As I write this I’m listening to Amy Winehouse’s “Back to Black” album. The reason I’m writing this is because I’m listening to it, as it happens. Whilst I was listening to a Winehouse song on shuffle earlier in the day I began to reflect on how and why my tastes have changed to include her work.

When she was alive I never liked her music though if I’m honest I suspect that had more to do with my opinions of her as a person than anything else. It’s speaking ill of the dead, perhaps, but I don’t think it’s a surprise to anyone reading this that Amy Winehouse lived a life which was increasingly self-destructive. She was, again without surprising anyone, the subject of massive tabloid coverage because of it. All of this turned me off. I was peripherally aware that she had a truly phenomenal singing voice but I was more aware of her reputation for misbehaviour, her stumbling inability to complete a performance and being a figure of public ridicule.

When she died she joined a very prodigious club. The 27 Club, a collection of musicians who died young (at the age of 27) and left exceptional bodies of work. Amongst others she now calls John Morrison, Jimi Hendrix, Janis Joplin and, of course, Kurt Cobain, peers of a sort. Amy Winehouse is no longer a public spectacle, she’s now a part of a pantheon of musical legend and now I can allow myself to enjoy her music. The question that arises is why did she have to die for me to make that allowance to myself? After all, Nirvana were the defining influence on my musical interests and that was long before Kurt Cobain killed himself.

Why is it, then, that I wasn’t put off Nirvana’s music by Kurt Cobain’s self-destruction? I can’t claim to have been so naive or unaware as to not know he was increasingly depressed and struggling with addiction. I was younger, yes but not so very much less aware.

My suspicion is quite pertinent as it comes on a day on which Rupert Murdoch has been facing questions and criticism about the News of the World’s and The Sun’s celebrity gossip and scandal addictions. In 1994 celebrity gossip was just that, it was salacious rumour and supposition on the cover of rags that everyone knew were ridiculous on their face. This has changed.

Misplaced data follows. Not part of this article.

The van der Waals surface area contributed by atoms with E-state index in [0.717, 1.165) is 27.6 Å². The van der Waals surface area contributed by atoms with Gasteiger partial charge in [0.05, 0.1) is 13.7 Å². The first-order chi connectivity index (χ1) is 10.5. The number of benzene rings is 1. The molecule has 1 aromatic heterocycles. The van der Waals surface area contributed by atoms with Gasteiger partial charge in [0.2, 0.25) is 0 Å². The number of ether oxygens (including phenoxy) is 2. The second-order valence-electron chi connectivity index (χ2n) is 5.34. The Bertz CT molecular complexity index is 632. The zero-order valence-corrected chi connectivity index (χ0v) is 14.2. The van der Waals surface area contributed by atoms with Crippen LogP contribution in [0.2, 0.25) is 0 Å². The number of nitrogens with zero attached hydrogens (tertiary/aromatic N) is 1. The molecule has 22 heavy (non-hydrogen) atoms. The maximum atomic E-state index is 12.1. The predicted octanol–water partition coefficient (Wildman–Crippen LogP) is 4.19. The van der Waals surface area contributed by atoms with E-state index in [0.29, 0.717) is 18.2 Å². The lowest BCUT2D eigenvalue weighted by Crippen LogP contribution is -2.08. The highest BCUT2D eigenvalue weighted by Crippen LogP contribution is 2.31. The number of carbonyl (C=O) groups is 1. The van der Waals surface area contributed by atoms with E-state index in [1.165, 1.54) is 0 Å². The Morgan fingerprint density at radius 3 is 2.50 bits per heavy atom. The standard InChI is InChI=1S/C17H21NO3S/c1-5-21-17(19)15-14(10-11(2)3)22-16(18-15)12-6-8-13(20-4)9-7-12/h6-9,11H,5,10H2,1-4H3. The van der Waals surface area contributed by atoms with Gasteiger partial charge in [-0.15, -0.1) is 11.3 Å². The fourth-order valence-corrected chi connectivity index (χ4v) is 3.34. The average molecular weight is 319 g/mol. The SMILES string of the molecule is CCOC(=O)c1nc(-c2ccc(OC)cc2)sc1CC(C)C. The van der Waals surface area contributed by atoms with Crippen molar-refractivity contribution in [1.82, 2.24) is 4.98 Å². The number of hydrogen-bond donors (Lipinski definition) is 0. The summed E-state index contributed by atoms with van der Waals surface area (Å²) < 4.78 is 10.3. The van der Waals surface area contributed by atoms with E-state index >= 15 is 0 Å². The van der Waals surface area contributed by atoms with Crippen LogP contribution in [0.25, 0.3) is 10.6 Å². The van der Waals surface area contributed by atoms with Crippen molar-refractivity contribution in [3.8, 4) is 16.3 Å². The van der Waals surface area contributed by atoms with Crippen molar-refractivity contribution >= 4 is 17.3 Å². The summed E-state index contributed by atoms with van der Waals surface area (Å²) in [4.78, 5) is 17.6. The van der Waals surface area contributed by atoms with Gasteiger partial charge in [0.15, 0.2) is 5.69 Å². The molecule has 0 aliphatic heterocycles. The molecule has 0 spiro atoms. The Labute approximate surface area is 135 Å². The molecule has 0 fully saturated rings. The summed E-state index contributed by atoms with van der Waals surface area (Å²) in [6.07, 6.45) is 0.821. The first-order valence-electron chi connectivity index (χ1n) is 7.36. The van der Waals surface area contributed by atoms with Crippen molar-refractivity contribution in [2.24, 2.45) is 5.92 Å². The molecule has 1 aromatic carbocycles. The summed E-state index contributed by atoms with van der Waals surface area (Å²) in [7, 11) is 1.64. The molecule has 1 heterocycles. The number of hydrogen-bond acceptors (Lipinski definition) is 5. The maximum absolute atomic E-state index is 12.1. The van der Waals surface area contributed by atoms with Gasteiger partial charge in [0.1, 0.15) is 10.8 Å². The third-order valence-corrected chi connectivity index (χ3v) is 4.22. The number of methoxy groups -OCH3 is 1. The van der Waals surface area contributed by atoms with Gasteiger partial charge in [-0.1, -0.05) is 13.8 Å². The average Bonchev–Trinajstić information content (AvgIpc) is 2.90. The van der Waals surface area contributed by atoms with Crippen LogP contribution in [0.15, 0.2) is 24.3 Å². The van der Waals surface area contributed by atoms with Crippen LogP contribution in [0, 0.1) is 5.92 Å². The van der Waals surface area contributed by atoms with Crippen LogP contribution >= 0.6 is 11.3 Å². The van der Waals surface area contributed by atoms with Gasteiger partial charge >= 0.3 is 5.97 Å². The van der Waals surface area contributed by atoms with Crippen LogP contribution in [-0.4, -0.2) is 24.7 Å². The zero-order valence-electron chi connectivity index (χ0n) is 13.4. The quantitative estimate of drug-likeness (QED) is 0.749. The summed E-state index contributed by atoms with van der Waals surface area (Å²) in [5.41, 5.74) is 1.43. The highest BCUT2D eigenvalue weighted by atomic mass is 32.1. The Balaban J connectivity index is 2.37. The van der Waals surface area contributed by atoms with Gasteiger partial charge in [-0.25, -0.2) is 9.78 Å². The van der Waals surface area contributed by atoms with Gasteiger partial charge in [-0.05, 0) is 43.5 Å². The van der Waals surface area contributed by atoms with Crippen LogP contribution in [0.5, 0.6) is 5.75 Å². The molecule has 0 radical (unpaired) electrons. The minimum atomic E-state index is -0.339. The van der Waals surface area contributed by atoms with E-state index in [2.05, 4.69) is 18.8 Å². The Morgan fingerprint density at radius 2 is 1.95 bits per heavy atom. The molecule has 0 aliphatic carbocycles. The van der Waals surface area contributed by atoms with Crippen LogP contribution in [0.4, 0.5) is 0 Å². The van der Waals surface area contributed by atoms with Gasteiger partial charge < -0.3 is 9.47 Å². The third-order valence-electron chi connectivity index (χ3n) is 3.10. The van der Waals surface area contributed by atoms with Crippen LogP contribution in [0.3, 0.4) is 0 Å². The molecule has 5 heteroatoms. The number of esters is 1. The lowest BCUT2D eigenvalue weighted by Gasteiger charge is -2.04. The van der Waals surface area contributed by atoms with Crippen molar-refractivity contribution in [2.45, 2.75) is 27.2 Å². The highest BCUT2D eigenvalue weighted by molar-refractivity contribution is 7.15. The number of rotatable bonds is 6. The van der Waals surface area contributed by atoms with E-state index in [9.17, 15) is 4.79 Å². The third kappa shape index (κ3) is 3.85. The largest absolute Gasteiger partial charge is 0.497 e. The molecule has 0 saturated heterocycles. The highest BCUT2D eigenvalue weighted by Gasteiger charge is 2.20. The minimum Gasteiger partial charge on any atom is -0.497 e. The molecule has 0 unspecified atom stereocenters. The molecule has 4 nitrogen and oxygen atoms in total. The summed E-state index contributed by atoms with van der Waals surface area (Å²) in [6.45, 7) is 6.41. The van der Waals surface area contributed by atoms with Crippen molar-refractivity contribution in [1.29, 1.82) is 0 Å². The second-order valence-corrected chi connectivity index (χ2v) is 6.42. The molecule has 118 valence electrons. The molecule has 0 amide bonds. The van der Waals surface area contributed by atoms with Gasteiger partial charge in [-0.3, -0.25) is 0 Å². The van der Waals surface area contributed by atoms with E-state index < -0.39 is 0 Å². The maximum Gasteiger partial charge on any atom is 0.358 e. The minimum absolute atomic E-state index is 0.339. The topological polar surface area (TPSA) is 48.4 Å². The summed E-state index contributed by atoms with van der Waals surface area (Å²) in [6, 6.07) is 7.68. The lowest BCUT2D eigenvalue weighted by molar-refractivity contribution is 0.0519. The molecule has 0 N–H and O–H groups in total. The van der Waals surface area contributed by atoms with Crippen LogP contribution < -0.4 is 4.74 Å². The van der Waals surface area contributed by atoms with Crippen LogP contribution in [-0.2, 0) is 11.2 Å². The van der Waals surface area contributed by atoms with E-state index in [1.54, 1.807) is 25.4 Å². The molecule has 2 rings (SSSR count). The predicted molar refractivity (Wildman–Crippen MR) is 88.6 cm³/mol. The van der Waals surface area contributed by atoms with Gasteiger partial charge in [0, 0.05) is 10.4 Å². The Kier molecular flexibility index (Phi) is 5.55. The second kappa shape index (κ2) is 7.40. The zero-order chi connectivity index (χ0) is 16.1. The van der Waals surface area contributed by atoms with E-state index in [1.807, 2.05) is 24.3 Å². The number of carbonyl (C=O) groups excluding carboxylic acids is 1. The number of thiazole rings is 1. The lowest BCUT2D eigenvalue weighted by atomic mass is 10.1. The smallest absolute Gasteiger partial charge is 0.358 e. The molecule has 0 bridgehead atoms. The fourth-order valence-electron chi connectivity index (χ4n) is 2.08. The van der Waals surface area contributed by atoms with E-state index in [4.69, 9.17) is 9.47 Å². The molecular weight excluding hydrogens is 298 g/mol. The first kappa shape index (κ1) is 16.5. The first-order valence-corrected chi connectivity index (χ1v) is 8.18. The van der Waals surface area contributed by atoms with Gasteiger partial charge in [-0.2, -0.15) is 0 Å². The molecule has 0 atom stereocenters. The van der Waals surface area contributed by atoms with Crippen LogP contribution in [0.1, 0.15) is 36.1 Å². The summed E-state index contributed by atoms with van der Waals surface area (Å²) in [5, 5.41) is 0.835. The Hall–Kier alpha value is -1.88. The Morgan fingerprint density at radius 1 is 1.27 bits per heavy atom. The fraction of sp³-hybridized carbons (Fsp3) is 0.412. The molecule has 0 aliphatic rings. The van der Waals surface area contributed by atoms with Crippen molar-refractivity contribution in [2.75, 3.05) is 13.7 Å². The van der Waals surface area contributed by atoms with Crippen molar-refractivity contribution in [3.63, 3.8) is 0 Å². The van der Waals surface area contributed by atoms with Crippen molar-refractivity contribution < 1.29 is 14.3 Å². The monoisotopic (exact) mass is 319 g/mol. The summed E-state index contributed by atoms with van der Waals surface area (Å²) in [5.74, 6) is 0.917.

Today we live in an era when the compromising photographs a celebrity might have on their own phone can be identified, verified and distributed world wide within minutes. Within hours they’ll be published by websites with readerships in the thousands. Within a day they’ll be mainstream headlines. Within the week they’re old news. Whereas Kurt might have unsteadily mumbled his way through a Nirvana show the worst he might expect is for a column in a music magazine who had a reporter in the crowd. Maybe a column inch in a tabloid rag. Amy’s performances in her later years are duplicated a hundred fold on YouTube, filmed from every angle for our dissection and ‘entertainment’.

So whilst I always knew Kurt Cobain was a tragic figure he was a tragic figure once-removed. You knew, you were aware of what was happening but the ‘contact’ you had with him was almost exclusively through his albums. Moments of perfection, produced and edited into articles to be preserved. Our ‘contact’ with Amy Winehouse was constant, invasive and unedited. Even I, who at the time was one step removed from actively trying to avoid knowing about her, knew more than I would ever want to know about someone’s demons and addictions unless they were a close personal friend or family member, someone I would want to know the gory details about because I couldn’t help them without knowing.

So did I dislike Amy Winehouse or was her existence an excuse for the socially-networked, internet-aware modern society to reveal its’ uglier face to me, making me uncomfortable to admit I liked what I heard?

I never met her. The legacy she left was amazing. I think the answer is clear.